Charles Ray does a great job setting the stage for a slightly different classic western tale involving the “Buffalo Soldiers” of yore. The story follows Sgt. Ben Carter and the soldiers he commands on a mission to the sleepy town of Cactus Junction which needs help with finding out who is rustling the local rancher’s cattle. The townsfolk are surprised to see black men in uniform and are at first reluctant to accept them or work with them. However as Ben and his men take on the task of finding the missing cattle – and the tough men who took them – the town soon warms to the Buffalo Soldiers. The story was put together well with great characters and descriptions. Although the plot is simple and the story straightforward, it should satisfy those readers who, like me, enjoy the old American west tales of adventure and action. If you’re a western fan you’ll enjoy this one.
This California reader gave the book four out of five stars, which I take as high praise indeed. My friend, Zimbabwean author Virginia Phiri (Highway Queen), who has read and reviewed a number of my books, also commended the series, describing them as ‘good writing, and good reading.’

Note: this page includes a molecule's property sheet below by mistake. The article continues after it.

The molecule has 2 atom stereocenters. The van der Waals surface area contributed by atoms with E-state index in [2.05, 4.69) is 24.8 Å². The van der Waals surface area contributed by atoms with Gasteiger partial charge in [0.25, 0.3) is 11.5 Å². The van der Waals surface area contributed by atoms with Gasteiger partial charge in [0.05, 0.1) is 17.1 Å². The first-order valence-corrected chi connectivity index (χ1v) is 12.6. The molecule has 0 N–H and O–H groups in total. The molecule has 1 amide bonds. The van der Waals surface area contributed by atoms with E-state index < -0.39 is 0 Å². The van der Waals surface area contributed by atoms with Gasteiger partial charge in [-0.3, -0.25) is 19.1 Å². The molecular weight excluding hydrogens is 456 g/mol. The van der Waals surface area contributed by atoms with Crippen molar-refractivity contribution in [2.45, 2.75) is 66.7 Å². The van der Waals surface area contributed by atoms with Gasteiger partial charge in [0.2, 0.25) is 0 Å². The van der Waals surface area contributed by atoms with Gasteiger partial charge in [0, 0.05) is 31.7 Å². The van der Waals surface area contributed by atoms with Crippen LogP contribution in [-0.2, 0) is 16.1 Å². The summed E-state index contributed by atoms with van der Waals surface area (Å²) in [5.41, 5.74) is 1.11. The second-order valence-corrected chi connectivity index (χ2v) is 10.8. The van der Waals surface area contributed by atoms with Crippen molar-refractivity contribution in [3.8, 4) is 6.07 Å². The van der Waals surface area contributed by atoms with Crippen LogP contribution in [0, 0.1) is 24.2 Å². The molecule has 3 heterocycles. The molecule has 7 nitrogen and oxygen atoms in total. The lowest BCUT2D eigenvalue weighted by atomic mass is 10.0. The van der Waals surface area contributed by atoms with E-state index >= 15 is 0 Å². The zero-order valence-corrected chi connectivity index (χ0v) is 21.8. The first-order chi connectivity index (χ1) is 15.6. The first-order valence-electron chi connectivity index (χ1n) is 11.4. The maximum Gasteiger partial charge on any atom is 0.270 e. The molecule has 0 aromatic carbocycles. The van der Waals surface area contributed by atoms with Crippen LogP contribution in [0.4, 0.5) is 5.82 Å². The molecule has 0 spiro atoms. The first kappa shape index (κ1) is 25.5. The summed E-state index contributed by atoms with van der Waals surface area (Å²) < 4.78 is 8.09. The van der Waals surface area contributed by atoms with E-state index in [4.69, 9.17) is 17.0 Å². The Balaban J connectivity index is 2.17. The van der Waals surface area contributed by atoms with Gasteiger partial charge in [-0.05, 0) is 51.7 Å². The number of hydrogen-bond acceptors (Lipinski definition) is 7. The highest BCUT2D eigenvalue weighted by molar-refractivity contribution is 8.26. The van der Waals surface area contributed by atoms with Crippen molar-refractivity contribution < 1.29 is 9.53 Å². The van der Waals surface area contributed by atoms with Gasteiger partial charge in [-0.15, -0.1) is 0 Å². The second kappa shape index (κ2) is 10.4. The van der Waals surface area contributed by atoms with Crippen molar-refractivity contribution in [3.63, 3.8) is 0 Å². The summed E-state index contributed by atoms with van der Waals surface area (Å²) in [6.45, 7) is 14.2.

I use a lot of my own military background, as well as my childhood in Texas during the 50s and 60s, to establish the social, cultural, and geographic setting, as well as trying to make the language used by the characters as credible as possible. None of the specific incidents in the stories are real, but they’re all based on historical events of the era after the Civil War when America was opening up the western frontier to settlement and development.
I do research on a continuing basis seeking new story ideas, and to make sure that the equipment, tactics, and events have a ring of credibility. For instance, during my research, I discovered that the US Cavalrymen, contrary to what you might see in the movies, didn’t use repeating rifles during this period. They used the single shot Springfield because the army viewed it as more reliable and durable than the new Winchester repeaters, and it was cheaper. Even in those days, the government was concerned about the bottom line. I also learned that white soldiers received $24 dollars a month pay, and black soldiers $12 – which wasn’t bad money in the 1870s when you consider that when I enlisted in 1962, my pay was $72 per month.